How to deal with a debt collector


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So, you’ve been getting calls from a debt collector. What now? Believe it or not, all hope isn’t lost when an account go to collections. Read on to learn how to deal with a debt collection agency and how to get your finances back on track.

1. Take their phone call 

One thing is certain when it comes to debt collection agencies: They won’t go away if you ignore them. However, the more information you have early on, the easier it can be for you to deal with these agencies and move on with your life. 

Therefore, take that first phone call. Don’t succumb to any scare tactics and don’t give out any personal information. Just ask the agency for details such as what company it bought the debt from, the original creditor (if it’s not the same as the company that it bought the debt from), how much you owe, any additional fees and what the collections process entails. According to the Consumer Financial Protection Bureau (CFPB), debt collection agencies must give you this information. 

If the agency sends you a letter instead of calling you, you can call the number on that letter to acquire more information. You don’t have to act on any of this information at first — the idea here is to make yourself fully aware of the collection situation as soon as possible so that you can form a plan.

Keep in mind that debt collectors don’t have the right to harass you. Thanks to the Fair Debt Collections Practices Act, collection agencies aren’t allowed to call you at odd hours or while you are at work (if they are aware that your employer prohibits it). Additionally, these agencies shouldn’t call you if they know an attorney is representing you — they should contact the attorney instead.

Take that first call to gather information, but don’t let these agencies harass you.

2. Validate the debt 

The next thing you’ll want to do is validate that the debt the agency is calling about is indeed yours, as well as that that agency is the legitimate owner of the debt. Calling the original owner of the account — the lender or financial institution you were working with in the first place — to gather information is an effective next step. 

Ask that institution such questions as whether or not it sold your account to a collection agency. Additionally, ask that lender or institution when it made the sale and to whom it sold the debt. The more information you can get, the better. After that, compare the information you gathered with the collection agency’s details (address, name, etc.) to ensure that everything is legitimate.

Once you know for certain that the agency you’re dealing with owns your debt, the next step could be to ask that agency for validation of the debt. You might want to skip this step if you already know for sure that you owe that debt. At that point, you might as well start negotiating with the agency instead of dragging out the validation process. (Ever wonder exactly what happens to your debt when it’s sold to a debt collector? Read this.)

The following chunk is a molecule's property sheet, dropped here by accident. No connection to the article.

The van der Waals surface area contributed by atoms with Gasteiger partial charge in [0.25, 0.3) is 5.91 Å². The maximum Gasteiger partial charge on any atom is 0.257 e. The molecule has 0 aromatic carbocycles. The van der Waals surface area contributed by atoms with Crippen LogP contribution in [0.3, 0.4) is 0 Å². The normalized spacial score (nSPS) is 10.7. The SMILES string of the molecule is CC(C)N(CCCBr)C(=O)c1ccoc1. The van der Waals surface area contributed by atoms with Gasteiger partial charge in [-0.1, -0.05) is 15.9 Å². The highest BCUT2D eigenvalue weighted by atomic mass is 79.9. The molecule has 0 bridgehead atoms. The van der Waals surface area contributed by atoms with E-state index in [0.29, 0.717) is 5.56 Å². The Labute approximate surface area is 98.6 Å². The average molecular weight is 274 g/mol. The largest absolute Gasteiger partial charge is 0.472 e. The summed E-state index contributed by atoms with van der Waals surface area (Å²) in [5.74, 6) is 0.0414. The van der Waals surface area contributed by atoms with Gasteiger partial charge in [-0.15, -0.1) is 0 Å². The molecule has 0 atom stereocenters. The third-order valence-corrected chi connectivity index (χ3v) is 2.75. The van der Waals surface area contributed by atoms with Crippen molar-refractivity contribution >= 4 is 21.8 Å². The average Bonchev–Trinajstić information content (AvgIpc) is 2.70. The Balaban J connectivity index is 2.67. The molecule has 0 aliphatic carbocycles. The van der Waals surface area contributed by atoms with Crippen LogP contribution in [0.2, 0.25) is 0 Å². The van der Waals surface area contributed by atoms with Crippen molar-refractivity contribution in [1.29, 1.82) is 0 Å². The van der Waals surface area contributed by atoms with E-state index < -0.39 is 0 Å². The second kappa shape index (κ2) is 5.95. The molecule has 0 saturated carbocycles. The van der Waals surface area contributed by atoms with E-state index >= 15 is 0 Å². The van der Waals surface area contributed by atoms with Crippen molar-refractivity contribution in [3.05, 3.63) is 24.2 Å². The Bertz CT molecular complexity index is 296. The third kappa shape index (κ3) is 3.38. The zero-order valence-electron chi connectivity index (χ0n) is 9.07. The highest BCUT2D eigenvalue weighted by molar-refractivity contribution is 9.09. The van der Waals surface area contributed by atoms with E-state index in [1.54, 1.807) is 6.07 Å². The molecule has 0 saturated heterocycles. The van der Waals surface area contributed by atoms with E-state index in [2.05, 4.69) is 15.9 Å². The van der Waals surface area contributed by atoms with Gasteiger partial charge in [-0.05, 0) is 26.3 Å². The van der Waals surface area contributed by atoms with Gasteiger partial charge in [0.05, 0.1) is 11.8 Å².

3. Work Out a Deal 

Finally, it’s time to negotiate. Remember that debt collection agencies buy debt for much less than its original amount. Sure, they might want to get that entire amount, but there’s also a reasonable chance that they’ll be willing to take considerably less. These agencies typically pay pennies on the dollar when they purchase debts from original lenders. 

You need to figure out what kind of deal you can make with these agencies. Are you expecting a tax refund? Do you have a large sum handy that could help you settle the debt entirely? Perhaps most importantly, do you know if your finances can handle monthly debt payments? If your situation falls into the latter category, you can verify whether the debt collection agency would be willing to set up a monthly payment plan.

No matter how forcefully they might try to get you to pay in full right away, most debt collection agencies know that it’s not possible. Displaying genuine interest in repaying the debt or taking on a repayment plan can make these agencies much more lenient.

Once you and the agency come to an agreement, make sure that you get it in writing. Never send money to a debt collection agency until you have a written agreement in hand. Otherwise, the agency might claim that it has no knowledge of a prior agreement and demand that you pay up all over again. 

Finally, the CFPB advises not to pay on an old debt without verifying its statute of limitations first. Although a debt’s statute of limitations can’t make it disappear, it can protect you from being successfully sued over that debt. 

Stand up for yourself when dealing with debt collection agencies 

There’s no doubt that having a debt go to collections can be scary. Try to remember, though, that you have more leverage during this process than you might realize. Remain calm in your dealings with any collection agencies, show a good faith effort to repay and stand up for yourself if the agency engages in abusive practices.

This article originally appeared on and was syndicated by

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